Major changes to the NBA draft landscape are coming in the new collective bargaining agreement, mutually agreed on by the NBA and the players’ association this month.
A 91-page jointly written memo sent out by the NBA and National Basketball Players Association to teams and players Monday and obtained by ESPN highlights two significant changes to the NBA draft process, the effects of which will be felt for years.
Beginning in 2024, all invited players will be required to attend and participate in the NBA draft combine or be ineligible to be drafted until the “first subsequent draft for which the player attends and fully participates.”
Participation will include league medical examinations, sharing of medical history and biomechanical and functional movement testing, as well as strength and agility testing, shooting drills, performance testing and anthropometric measurements. Players will also be required to conduct team interviews, media circuits, player development sessions and other assessments, as determined by the NBA in consultation with the NBPA. Players will not be compelled to compete in 5-on-5 scrimmaging, which typically only a handful of first-round prospects elect to participate in.
This represents a significant shift in favor of NBA teams that have long lobbied for this rule change. In the past, agents of elite prospects would regularly strategize to keep medicals of clients away from less-attractive franchises in hopes of steering their players to preferred destinations, something that will no longer be possible. This should also likely make the draft combine more compelling, as a large number of top prospects often elected to skip fully participating or attending altogether.
Players who are physically unable to participate, because of playing with a FIBA club still in-season, family tragedy, the birth of a child, or an injury, as determined by the medical director of the combine, will be required to complete components at a later date. Failure to do so will result in being ineligible to be selected on draft night.
There will be limits on sharing medical information among teams based on the projected draft range of top players. For example, the projected No. 1 pick will have his medical information shared only with teams picking in the top 10. Players ranked 2-6 will be shared with teams in the top 15, and players 7-10 with teams in the top 25, with the exception of potentially life-threatening injury or medical conditions that render a player unfit to perform his duties as a professional basketball player, in accordance with the Fitness-to-Play Panel process.
The NBA and NBPA will agree upon a method to rank the top-10 prospects before the NBA draft lottery, using a blend of publicly available rankings, an appointed panel of experts and a retained-scouting service.
For the first time, certified agents of participating players will be credentialed to attend the combine to “promote players’ access to their representatives.”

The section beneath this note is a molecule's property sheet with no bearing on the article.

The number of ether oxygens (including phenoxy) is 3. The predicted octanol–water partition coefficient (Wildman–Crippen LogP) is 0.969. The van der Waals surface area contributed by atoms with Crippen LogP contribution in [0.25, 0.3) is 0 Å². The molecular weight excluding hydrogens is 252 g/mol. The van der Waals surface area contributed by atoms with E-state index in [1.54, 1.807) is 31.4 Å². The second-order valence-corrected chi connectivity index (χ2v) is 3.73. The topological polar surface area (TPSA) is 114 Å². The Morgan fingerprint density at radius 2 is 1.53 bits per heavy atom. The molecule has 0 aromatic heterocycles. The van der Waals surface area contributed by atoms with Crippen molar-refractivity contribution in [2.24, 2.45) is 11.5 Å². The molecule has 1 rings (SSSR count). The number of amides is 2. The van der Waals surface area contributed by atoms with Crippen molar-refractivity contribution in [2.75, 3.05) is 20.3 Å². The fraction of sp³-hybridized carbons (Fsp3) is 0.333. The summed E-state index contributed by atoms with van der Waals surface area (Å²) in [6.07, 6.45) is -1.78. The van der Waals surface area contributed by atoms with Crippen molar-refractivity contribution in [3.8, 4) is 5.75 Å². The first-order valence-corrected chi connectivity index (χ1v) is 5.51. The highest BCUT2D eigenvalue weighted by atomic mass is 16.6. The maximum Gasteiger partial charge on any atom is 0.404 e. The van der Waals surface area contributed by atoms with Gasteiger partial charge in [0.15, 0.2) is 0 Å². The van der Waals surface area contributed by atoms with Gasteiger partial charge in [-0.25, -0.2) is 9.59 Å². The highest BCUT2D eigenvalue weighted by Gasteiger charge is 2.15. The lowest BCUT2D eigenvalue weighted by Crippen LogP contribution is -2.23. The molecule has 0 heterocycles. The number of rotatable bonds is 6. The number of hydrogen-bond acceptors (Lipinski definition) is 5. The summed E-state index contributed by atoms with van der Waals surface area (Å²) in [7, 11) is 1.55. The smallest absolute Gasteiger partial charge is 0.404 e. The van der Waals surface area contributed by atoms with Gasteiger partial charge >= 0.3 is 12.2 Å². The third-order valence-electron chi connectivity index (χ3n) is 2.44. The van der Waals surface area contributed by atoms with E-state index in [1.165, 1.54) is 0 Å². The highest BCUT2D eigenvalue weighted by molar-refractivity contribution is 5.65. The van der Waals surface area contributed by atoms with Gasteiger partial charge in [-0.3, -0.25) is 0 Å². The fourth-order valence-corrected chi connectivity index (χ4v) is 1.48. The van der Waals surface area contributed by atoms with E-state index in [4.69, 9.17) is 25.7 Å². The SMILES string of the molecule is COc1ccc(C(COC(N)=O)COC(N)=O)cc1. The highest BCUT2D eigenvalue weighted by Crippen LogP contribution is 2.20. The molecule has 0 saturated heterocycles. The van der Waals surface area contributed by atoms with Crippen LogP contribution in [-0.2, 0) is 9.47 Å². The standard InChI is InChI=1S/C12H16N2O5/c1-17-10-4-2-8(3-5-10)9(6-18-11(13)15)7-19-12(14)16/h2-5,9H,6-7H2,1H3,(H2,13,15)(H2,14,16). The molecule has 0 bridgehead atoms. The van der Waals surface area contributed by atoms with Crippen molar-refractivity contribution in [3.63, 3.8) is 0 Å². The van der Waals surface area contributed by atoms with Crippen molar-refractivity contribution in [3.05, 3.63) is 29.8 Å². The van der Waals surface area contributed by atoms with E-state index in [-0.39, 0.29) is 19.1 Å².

The NBA and NBPA also agreed to limit the ability of teams to attend agent-sponsored pro days outside of the combine setting. Pro days will be held in a single athletic facility either in California or on the East Coast, over no more than a two-day period. In the past, NBA teams would spend significant time traveling from gym to gym around the United States to attend pro days, a costly and resource-intensive process that was widely despised by scouts, but did not prevent them from attending en masse.
The second major change that will be instituted in the new CBA involves doing away with automatic eligibility for high school or collegiate players who sign professional contracts with entities such as G League Ignite, Overtime Elite (OTE) or the Australian NBL.
In the past, players who signed with such entities would be automatically eligible for the subsequent NBA draft, regardless of whether they were interested in doing so or not, provided they were turning 19 in that calendar year.
Examples include Jalen Green with Ignite, LaMelo Ball in Australia, the Thompson twins with OTE, or collegiate players who elected to turn pro without entering the draft, such as Efe Abogidi, who signed with G League Ignite after his sophomore season at Washington State. Even international players, such as Dyson Daniels, became automatically eligible for the following draft upon signing with Ignite.
G League Ignite had found loopholes to get around this restriction — for example, signing players after the start of the NBA season — but will no longer need to do so, significantly expanding the pool of potential prospects to include those who might need several years of development and seasoning before being ready to maximize their draft stock.
Forcing players to become automatically eligible had wide-ranging ramifications for the likes of Ignite, OTE and the NBL, with several players going undrafted as teenagers — Daishen Nix (previously committed to UCLA) or Michael Foster with Ignite — something that proved to be a significant deterrent for those considering professional pathways out of high school.
The revision of these sections of the CBA means that U.S.-based players will be able to sign pro contracts with G League Ignite, OTE or international teams and spend several years with those entities until they elect to enter the draft on their own volition, or turn 22 years old during the calendar year of the draft. This will likely have major implications on alternative pathway entities’ ability to recruit elite prospects out of high school, international destinations or college, opening a wide range of options for players.
Jonathan Givony is an NBA draft expert and the founder and co-owner of DraftExpress.com, a private scouting and analytics service utilized by NBA, NCAA and international teams.
(With Inputs from ESPN)
#NBANBPA #memo #outlines #NBA #draft #selection #requirements